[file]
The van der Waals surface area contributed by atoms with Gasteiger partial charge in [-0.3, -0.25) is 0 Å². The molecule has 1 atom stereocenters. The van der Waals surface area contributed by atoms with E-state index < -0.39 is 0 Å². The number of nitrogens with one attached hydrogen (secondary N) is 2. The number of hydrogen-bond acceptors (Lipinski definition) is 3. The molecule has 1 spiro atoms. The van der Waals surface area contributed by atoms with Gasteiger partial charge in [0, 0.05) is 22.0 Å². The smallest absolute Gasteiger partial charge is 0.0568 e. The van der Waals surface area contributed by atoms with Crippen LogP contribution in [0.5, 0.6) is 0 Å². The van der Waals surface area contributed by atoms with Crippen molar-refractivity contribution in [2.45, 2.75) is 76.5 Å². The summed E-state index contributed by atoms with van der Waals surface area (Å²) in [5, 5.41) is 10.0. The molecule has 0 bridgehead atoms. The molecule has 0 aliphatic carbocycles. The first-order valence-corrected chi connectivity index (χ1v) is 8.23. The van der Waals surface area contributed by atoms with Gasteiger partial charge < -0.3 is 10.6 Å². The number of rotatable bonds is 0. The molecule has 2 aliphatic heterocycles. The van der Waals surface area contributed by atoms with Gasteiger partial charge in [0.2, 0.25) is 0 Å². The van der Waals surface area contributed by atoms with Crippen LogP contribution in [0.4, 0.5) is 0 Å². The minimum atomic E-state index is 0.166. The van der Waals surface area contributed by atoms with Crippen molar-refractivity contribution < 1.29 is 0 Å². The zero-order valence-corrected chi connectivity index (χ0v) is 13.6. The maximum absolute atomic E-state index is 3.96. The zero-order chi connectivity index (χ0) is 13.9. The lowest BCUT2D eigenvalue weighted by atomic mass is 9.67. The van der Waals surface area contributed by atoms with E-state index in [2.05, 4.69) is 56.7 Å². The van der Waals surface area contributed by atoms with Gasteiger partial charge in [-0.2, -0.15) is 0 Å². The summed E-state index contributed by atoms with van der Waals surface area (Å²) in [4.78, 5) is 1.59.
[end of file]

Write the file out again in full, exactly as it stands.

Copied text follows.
The van der Waals surface area contributed by atoms with Gasteiger partial charge in [-0.3, -0.25) is 0 Å². The molecule has 1 atom stereocenters. The van der Waals surface area contributed by atoms with E-state index < -0.39 is 0 Å². The number of nitrogens with one attached hydrogen (secondary N) is 2. The number of hydrogen-bond acceptors (Lipinski definition) is 3. The molecule has 1 spiro atoms. The van der Waals surface area contributed by atoms with Gasteiger partial charge in [0, 0.05) is 22.0 Å². The smallest absolute Gasteiger partial charge is 0.0568 e. The van der Waals surface area contributed by atoms with Crippen LogP contribution in [0.5, 0.6) is 0 Å². The van der Waals surface area contributed by atoms with Crippen molar-refractivity contribution in [2.45, 2.75) is 76.5 Å². The summed E-state index contributed by atoms with van der Waals surface area (Å²) in [5, 5.41) is 10.0. The molecule has 0 bridgehead atoms. The molecule has 0 aliphatic carbocycles. The first-order valence-corrected chi connectivity index (χ1v) is 8.23. The van der Waals surface area contributed by atoms with Gasteiger partial charge < -0.3 is 10.6 Å². The number of rotatable bonds is 0. The molecule has 2 aliphatic heterocycles. The van der Waals surface area contributed by atoms with Gasteiger partial charge in [0.2, 0.25) is 0 Å². The van der Waals surface area contributed by atoms with Crippen LogP contribution in [0.4, 0.5) is 0 Å². The minimum atomic E-state index is 0.166. The van der Waals surface area contributed by atoms with Crippen molar-refractivity contribution < 1.29 is 0 Å². The zero-order valence-corrected chi connectivity index (χ0v) is 13.6. The maximum absolute atomic E-state index is 3.96. The zero-order chi connectivity index (χ0) is 13.9. The lowest BCUT2D eigenvalue weighted by atomic mass is 9.67. The van der Waals surface area contributed by atoms with E-state index in [2.05, 4.69) is 56.7 Å². The van der Waals surface area contributed by atoms with Gasteiger partial charge in [-0.2, -0.15) is 0 Å². The summed E-state index contributed by atoms with van der Waals surface area (Å²) in [4.78, 5) is 1.59.